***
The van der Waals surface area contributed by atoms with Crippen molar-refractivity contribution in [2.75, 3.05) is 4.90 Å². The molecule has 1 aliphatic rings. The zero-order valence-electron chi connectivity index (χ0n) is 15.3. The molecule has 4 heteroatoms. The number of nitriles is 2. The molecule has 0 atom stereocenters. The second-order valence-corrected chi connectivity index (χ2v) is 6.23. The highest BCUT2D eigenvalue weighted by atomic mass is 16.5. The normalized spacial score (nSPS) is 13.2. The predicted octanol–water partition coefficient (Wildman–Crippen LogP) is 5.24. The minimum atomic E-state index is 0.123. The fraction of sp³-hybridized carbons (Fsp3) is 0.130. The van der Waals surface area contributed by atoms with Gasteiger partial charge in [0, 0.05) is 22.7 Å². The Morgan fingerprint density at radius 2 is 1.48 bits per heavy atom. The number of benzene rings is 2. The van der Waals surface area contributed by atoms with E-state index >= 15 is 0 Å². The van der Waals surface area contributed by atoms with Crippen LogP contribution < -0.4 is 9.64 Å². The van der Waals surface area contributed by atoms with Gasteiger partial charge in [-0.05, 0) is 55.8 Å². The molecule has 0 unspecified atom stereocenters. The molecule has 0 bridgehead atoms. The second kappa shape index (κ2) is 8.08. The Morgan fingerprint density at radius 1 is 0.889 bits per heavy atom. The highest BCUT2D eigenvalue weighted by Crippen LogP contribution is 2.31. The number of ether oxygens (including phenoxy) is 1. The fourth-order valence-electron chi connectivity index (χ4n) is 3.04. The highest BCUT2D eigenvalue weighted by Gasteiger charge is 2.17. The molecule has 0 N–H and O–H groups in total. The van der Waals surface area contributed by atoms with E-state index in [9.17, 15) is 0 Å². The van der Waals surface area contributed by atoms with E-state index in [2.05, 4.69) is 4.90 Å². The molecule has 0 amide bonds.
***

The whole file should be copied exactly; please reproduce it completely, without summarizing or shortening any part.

The van der Waals surface area contributed by atoms with Crippen molar-refractivity contribution in [2.75, 3.05) is 4.90 Å². The molecule has 1 aliphatic rings. The zero-order valence-electron chi connectivity index (χ0n) is 15.3. The molecule has 4 heteroatoms. The number of nitriles is 2. The molecule has 0 atom stereocenters. The second-order valence-corrected chi connectivity index (χ2v) is 6.23. The highest BCUT2D eigenvalue weighted by atomic mass is 16.5. The normalized spacial score (nSPS) is 13.2. The predicted octanol–water partition coefficient (Wildman–Crippen LogP) is 5.24. The minimum atomic E-state index is 0.123. The fraction of sp³-hybridized carbons (Fsp3) is 0.130. The van der Waals surface area contributed by atoms with Gasteiger partial charge in [0, 0.05) is 22.7 Å². The Morgan fingerprint density at radius 2 is 1.48 bits per heavy atom. The number of benzene rings is 2. The van der Waals surface area contributed by atoms with E-state index >= 15 is 0 Å². The van der Waals surface area contributed by atoms with Crippen LogP contribution < -0.4 is 9.64 Å². The van der Waals surface area contributed by atoms with Gasteiger partial charge in [-0.05, 0) is 55.8 Å². The molecule has 0 unspecified atom stereocenters. The molecule has 0 bridgehead atoms. The second kappa shape index (κ2) is 8.08. The Morgan fingerprint density at radius 1 is 0.889 bits per heavy atom. The highest BCUT2D eigenvalue weighted by Crippen LogP contribution is 2.31. The number of ether oxygens (including phenoxy) is 1. The fourth-order valence-electron chi connectivity index (χ4n) is 3.04. The highest BCUT2D eigenvalue weighted by Gasteiger charge is 2.17. The molecule has 0 N–H and O–H groups in total. The van der Waals surface area contributed by atoms with E-state index in [9.17, 15) is 0 Å². The van der Waals surface area contributed by atoms with E-state index in [2.05, 4.69) is 4.90 Å². The molecule has 0 amide bonds.